Now came the real highlight of the day and weekend for me (yes, I'm a fanboy): Megadeth made sure the third time was the charm for Bloodstock and put on their best show out of the three they've done here in the past. In front of a sold-out crowd, Megadeth were tight and intense throughout the hour and half they were on stage. Mustaine's vocals were strong and powerful tonight, which made cuts like "Trust" and "Dystopia" even more powerful, as it wasn't a case of tolerating him for the music. Kiko and Van Bruren ensured the live renditions were on point throughout, locking in within seconds of a track kicking off.
While it was disappointing that there wasn't enough variation in the set list given the strength and depth of their discography (with only one song off their latest album in "We'll Be Back", it really did make you wonder if Mustaine forgets he has several albums he can tap for more material), it was nevertheless good to hear "Angry Again" and "Dread And The Fugitive Mind". Mustaine was in good form, saying what we were all thinking (which is a rare event nowadays), when a giant inflatable unicorn finally burst and removed an obstruction to the view of many in the crowd.
The usual run of classics that signalled the end of a Megadeth show also signalled the end of Bloodstock, going out on one hell of a high with a three-classic run of "Tornado Of Souls", "Symphony Of Destruction" and "Peace Sells" and finally “Holy Wars... The Punishment Due”. Megadeth did what they did best and put on one hell of a show.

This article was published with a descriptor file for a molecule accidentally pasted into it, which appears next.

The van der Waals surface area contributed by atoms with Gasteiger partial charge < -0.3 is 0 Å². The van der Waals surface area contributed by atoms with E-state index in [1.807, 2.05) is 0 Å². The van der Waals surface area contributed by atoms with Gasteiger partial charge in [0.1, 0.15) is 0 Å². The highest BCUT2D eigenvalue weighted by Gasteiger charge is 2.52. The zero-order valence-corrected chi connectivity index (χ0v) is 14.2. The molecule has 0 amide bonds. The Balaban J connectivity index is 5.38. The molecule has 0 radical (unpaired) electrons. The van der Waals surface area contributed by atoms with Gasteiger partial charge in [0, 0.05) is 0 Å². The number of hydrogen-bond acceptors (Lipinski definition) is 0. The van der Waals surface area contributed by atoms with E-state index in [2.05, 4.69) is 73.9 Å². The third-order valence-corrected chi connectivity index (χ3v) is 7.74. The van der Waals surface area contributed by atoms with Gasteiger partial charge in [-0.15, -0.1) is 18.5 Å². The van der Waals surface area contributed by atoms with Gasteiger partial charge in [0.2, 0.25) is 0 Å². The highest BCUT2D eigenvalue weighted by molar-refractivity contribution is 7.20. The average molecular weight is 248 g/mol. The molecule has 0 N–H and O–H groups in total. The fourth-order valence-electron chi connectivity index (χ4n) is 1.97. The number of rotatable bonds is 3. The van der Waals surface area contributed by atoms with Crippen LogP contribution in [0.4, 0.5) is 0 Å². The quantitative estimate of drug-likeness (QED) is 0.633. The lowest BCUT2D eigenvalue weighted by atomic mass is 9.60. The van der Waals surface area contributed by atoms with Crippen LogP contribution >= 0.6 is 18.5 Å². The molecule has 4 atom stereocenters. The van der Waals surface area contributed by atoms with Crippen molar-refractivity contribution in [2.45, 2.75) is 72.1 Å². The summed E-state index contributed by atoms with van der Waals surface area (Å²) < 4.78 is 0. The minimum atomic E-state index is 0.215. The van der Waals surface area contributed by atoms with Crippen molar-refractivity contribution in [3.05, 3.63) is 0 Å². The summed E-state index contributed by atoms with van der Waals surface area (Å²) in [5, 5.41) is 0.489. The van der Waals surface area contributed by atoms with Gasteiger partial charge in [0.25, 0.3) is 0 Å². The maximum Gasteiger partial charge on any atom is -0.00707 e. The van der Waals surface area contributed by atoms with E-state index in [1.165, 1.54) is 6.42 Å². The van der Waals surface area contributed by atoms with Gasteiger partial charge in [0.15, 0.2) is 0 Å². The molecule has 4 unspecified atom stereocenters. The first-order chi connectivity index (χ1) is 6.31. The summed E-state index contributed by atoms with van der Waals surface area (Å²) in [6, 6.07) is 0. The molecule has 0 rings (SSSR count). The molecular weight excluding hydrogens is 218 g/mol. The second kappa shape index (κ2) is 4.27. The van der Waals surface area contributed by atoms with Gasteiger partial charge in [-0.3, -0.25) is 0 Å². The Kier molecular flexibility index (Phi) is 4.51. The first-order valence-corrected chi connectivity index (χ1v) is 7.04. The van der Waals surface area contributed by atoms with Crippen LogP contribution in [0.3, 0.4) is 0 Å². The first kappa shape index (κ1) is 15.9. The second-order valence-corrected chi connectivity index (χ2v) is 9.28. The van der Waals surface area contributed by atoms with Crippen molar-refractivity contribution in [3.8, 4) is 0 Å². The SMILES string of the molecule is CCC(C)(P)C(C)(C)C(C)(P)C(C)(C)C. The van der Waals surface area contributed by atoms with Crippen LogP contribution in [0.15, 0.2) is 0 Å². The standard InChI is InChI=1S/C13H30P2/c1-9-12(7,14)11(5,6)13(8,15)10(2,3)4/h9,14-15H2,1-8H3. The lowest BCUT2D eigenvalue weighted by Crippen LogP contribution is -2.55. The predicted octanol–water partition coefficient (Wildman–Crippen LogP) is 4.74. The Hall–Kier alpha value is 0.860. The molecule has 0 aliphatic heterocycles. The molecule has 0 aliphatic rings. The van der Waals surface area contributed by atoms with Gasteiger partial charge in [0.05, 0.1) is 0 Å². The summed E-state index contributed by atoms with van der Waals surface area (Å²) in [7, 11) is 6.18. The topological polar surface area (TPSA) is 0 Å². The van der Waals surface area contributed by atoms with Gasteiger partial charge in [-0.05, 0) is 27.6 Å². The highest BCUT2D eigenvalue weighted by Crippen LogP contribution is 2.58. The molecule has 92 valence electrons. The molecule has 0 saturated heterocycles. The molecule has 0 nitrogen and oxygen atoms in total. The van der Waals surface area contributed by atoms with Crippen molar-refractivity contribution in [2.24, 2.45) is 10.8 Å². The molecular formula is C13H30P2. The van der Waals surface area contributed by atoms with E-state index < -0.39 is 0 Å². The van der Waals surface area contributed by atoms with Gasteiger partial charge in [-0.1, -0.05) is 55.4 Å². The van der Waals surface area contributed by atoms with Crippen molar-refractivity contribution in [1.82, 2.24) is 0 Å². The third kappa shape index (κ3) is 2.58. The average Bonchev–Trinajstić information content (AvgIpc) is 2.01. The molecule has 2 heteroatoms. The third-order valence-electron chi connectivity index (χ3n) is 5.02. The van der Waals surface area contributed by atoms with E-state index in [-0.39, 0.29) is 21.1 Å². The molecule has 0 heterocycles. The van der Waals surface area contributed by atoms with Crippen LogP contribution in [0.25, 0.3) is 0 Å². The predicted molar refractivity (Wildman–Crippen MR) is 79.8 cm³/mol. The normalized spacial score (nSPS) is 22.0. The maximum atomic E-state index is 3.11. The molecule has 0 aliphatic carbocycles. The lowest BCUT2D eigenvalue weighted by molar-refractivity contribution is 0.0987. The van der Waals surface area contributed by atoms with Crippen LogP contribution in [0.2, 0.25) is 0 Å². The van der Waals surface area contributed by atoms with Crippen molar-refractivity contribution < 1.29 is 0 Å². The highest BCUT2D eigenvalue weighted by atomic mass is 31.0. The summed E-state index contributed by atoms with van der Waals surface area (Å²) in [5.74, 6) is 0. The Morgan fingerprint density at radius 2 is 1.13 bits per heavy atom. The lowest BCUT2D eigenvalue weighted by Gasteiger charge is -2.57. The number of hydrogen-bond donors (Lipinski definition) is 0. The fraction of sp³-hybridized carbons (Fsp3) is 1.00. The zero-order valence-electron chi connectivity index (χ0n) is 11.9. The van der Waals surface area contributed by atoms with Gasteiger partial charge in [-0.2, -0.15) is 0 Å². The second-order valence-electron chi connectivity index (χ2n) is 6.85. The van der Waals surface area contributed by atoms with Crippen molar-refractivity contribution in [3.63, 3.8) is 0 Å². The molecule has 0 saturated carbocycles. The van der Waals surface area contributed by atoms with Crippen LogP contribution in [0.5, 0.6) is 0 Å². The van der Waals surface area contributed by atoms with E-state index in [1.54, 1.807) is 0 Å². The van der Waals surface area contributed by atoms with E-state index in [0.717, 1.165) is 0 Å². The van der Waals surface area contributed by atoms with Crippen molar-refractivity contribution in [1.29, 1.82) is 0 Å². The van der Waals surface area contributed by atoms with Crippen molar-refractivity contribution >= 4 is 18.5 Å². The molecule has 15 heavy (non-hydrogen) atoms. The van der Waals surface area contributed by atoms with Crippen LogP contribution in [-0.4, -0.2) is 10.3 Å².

01. Hangar 18
02. Dread And The Fugitive Mind
03. Angry Again
04. Sweating Bullets
05. Wake Up Dead
06. In My Darkest Hour
07. We’ll Be Back
08. Conquer Or Die
11. À Tout Le Monde
12. Tornado Of Souls
13. Symphony Of Destruction
14. Peace Sells
16. Holy Wars... The Punishment Due
With that, my Bloodstock experience drew to a close. While I was aiming to see Biohazard originally, the crowded Sophie tent was already packed by the time I walked past after not missing a note of Megadeth, so the choice to leave early and beat the traffic out was taken (a good decision in the end). While I'm glad to see the festival thriving rather than barely surviving, the sea of people and chairs made traversing the site a slog on Sunday; Bloodstock have made several improvements from last year (best of all was the decision to dedicate the full stage screens to the live feed, rather than only 25% of them), but the lack of rules on camping chairs remained unaddressed.
After Sunstock last year nearly put me off going again, Bloodstock 2023 felt like the first real edition that I could sit back and enjoy since before Covid became a thing. With the quality performances being extremely high, it made for a memorable weekend, and one that reminds me why I love live music so much. Now to flip my metal calendar over to the equivalent of January 1st and wait to see what the coming months of metal have to offer.
||Written on 23.08.2023 by Just because I don't care doesn't mean I'm not listening.|